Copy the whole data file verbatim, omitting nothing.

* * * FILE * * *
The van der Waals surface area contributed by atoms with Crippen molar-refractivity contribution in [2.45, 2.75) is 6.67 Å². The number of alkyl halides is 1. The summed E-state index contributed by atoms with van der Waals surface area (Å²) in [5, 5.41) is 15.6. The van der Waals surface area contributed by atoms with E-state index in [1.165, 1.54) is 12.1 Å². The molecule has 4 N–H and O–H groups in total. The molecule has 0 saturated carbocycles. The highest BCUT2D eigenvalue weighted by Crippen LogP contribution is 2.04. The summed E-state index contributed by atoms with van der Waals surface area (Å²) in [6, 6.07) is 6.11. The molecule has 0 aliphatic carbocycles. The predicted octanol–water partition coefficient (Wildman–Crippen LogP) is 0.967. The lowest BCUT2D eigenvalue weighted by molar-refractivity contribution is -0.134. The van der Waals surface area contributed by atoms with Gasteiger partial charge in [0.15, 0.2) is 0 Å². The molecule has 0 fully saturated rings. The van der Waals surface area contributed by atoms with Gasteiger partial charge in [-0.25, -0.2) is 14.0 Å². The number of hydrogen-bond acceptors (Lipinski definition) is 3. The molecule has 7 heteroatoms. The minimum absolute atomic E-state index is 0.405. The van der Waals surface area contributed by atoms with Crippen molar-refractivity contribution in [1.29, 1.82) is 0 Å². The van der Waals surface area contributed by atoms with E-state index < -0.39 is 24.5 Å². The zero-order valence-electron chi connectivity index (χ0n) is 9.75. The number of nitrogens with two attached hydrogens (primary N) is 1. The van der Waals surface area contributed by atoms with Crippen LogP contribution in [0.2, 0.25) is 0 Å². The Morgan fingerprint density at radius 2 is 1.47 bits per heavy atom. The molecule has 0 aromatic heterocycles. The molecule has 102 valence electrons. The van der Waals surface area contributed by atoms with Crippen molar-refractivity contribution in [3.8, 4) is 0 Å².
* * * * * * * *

The van der Waals surface area contributed by atoms with Crippen molar-refractivity contribution in [2.45, 2.75) is 6.67 Å². The number of alkyl halides is 1. The summed E-state index contributed by atoms with van der Waals surface area (Å²) in [5, 5.41) is 15.6. The van der Waals surface area contributed by atoms with E-state index in [1.165, 1.54) is 12.1 Å². The molecule has 4 N–H and O–H groups in total. The molecule has 0 saturated carbocycles. The highest BCUT2D eigenvalue weighted by Crippen LogP contribution is 2.04. The summed E-state index contributed by atoms with van der Waals surface area (Å²) in [6, 6.07) is 6.11. The molecule has 0 aliphatic carbocycles. The predicted octanol–water partition coefficient (Wildman–Crippen LogP) is 0.967. The lowest BCUT2D eigenvalue weighted by molar-refractivity contribution is -0.134. The van der Waals surface area contributed by atoms with Gasteiger partial charge in [0.15, 0.2) is 0 Å². The molecule has 0 fully saturated rings. The van der Waals surface area contributed by atoms with Gasteiger partial charge in [-0.25, -0.2) is 14.0 Å². The number of hydrogen-bond acceptors (Lipinski definition) is 3. The molecule has 7 heteroatoms. The minimum absolute atomic E-state index is 0.405. The van der Waals surface area contributed by atoms with Crippen molar-refractivity contribution in [1.29, 1.82) is 0 Å². The van der Waals surface area contributed by atoms with E-state index < -0.39 is 24.5 Å². The zero-order valence-electron chi connectivity index (χ0n) is 9.75. The number of nitrogens with two attached hydrogens (primary N) is 1. The van der Waals surface area contributed by atoms with Crippen LogP contribution in [0.2, 0.25) is 0 Å². The Morgan fingerprint density at radius 2 is 1.47 bits per heavy atom. The molecule has 0 aromatic heterocycles. The molecule has 102 valence electrons. The van der Waals surface area contributed by atoms with Crippen molar-refractivity contribution in [3.8, 4) is 0 Å².